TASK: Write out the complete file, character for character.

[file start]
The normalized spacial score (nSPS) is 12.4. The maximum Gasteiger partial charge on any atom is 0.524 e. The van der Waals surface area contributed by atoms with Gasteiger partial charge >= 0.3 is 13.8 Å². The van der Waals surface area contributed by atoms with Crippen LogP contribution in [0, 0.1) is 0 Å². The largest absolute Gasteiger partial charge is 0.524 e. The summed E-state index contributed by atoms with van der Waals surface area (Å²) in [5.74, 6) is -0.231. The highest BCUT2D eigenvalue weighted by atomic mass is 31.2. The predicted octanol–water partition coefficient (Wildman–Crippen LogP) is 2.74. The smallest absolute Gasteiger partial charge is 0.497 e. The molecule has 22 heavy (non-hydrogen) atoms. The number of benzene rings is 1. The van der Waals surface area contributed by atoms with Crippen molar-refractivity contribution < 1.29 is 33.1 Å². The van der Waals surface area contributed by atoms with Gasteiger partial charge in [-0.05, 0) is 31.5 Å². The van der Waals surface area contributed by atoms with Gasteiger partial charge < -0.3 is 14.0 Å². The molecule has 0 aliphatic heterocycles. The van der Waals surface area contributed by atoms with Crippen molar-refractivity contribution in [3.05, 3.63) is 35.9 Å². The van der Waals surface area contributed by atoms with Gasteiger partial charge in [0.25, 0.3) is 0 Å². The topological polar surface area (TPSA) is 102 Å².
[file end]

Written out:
The normalized spacial score (nSPS) is 12.4. The maximum Gasteiger partial charge on any atom is 0.524 e. The van der Waals surface area contributed by atoms with Gasteiger partial charge >= 0.3 is 13.8 Å². The van der Waals surface area contributed by atoms with Crippen LogP contribution in [0, 0.1) is 0 Å². The largest absolute Gasteiger partial charge is 0.524 e. The summed E-state index contributed by atoms with van der Waals surface area (Å²) in [5.74, 6) is -0.231. The highest BCUT2D eigenvalue weighted by atomic mass is 31.2. The predicted octanol–water partition coefficient (Wildman–Crippen LogP) is 2.74. The smallest absolute Gasteiger partial charge is 0.497 e. The molecule has 22 heavy (non-hydrogen) atoms. The number of benzene rings is 1. The van der Waals surface area contributed by atoms with Crippen molar-refractivity contribution < 1.29 is 33.1 Å². The van der Waals surface area contributed by atoms with Gasteiger partial charge in [-0.05, 0) is 31.5 Å². The van der Waals surface area contributed by atoms with Gasteiger partial charge < -0.3 is 14.0 Å². The molecule has 0 aliphatic heterocycles. The van der Waals surface area contributed by atoms with Crippen molar-refractivity contribution in [3.05, 3.63) is 35.9 Å². The van der Waals surface area contributed by atoms with Gasteiger partial charge in [0.25, 0.3) is 0 Å². The topological polar surface area (TPSA) is 102 Å².